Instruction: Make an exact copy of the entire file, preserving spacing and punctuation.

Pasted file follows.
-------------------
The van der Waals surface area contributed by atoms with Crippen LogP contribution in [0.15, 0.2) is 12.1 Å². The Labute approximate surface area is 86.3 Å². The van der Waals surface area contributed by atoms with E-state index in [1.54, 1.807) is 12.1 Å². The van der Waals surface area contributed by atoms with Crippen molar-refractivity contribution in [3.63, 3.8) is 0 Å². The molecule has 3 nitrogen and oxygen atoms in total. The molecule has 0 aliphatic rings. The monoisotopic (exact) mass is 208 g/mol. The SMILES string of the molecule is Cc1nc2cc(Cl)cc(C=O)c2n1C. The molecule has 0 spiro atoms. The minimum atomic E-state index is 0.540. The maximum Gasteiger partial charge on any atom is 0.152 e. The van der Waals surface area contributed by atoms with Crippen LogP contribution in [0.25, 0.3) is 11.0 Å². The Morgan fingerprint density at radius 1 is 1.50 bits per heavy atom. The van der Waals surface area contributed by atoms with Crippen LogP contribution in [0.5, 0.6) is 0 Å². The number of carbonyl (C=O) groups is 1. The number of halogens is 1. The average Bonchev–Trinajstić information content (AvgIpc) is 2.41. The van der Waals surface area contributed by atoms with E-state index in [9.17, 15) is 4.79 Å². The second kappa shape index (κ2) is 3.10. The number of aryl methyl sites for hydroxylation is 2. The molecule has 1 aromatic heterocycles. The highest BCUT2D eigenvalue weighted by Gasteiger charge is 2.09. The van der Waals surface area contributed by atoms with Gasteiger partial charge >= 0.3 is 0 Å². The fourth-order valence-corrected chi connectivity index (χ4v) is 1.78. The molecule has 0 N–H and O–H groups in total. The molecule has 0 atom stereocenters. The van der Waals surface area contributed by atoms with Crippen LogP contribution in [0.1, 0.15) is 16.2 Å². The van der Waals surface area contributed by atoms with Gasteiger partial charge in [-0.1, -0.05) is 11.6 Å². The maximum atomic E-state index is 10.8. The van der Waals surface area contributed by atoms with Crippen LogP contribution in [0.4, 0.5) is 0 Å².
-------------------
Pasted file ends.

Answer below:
The van der Waals surface area contributed by atoms with Crippen LogP contribution in [0.15, 0.2) is 12.1 Å². The Labute approximate surface area is 86.3 Å². The van der Waals surface area contributed by atoms with E-state index in [1.54, 1.807) is 12.1 Å². The van der Waals surface area contributed by atoms with Crippen molar-refractivity contribution in [3.63, 3.8) is 0 Å². The molecule has 3 nitrogen and oxygen atoms in total. The molecule has 0 aliphatic rings. The monoisotopic (exact) mass is 208 g/mol. The SMILES string of the molecule is Cc1nc2cc(Cl)cc(C=O)c2n1C. The molecule has 0 spiro atoms. The minimum atomic E-state index is 0.540. The maximum Gasteiger partial charge on any atom is 0.152 e. The van der Waals surface area contributed by atoms with Crippen LogP contribution in [0.25, 0.3) is 11.0 Å². The Morgan fingerprint density at radius 1 is 1.50 bits per heavy atom. The van der Waals surface area contributed by atoms with Crippen LogP contribution in [0.5, 0.6) is 0 Å². The number of carbonyl (C=O) groups is 1. The number of halogens is 1. The average Bonchev–Trinajstić information content (AvgIpc) is 2.41. The van der Waals surface area contributed by atoms with E-state index in [9.17, 15) is 4.79 Å². The second kappa shape index (κ2) is 3.10. The number of aryl methyl sites for hydroxylation is 2. The molecule has 1 aromatic heterocycles. The highest BCUT2D eigenvalue weighted by Gasteiger charge is 2.09. The van der Waals surface area contributed by atoms with Gasteiger partial charge >= 0.3 is 0 Å². The fourth-order valence-corrected chi connectivity index (χ4v) is 1.78. The molecule has 0 N–H and O–H groups in total. The molecule has 0 atom stereocenters. The van der Waals surface area contributed by atoms with Crippen LogP contribution in [0.1, 0.15) is 16.2 Å². The van der Waals surface area contributed by atoms with Gasteiger partial charge in [-0.1, -0.05) is 11.6 Å². The maximum atomic E-state index is 10.8. The van der Waals surface area contributed by atoms with Crippen LogP contribution in [0.4, 0.5) is 0 Å².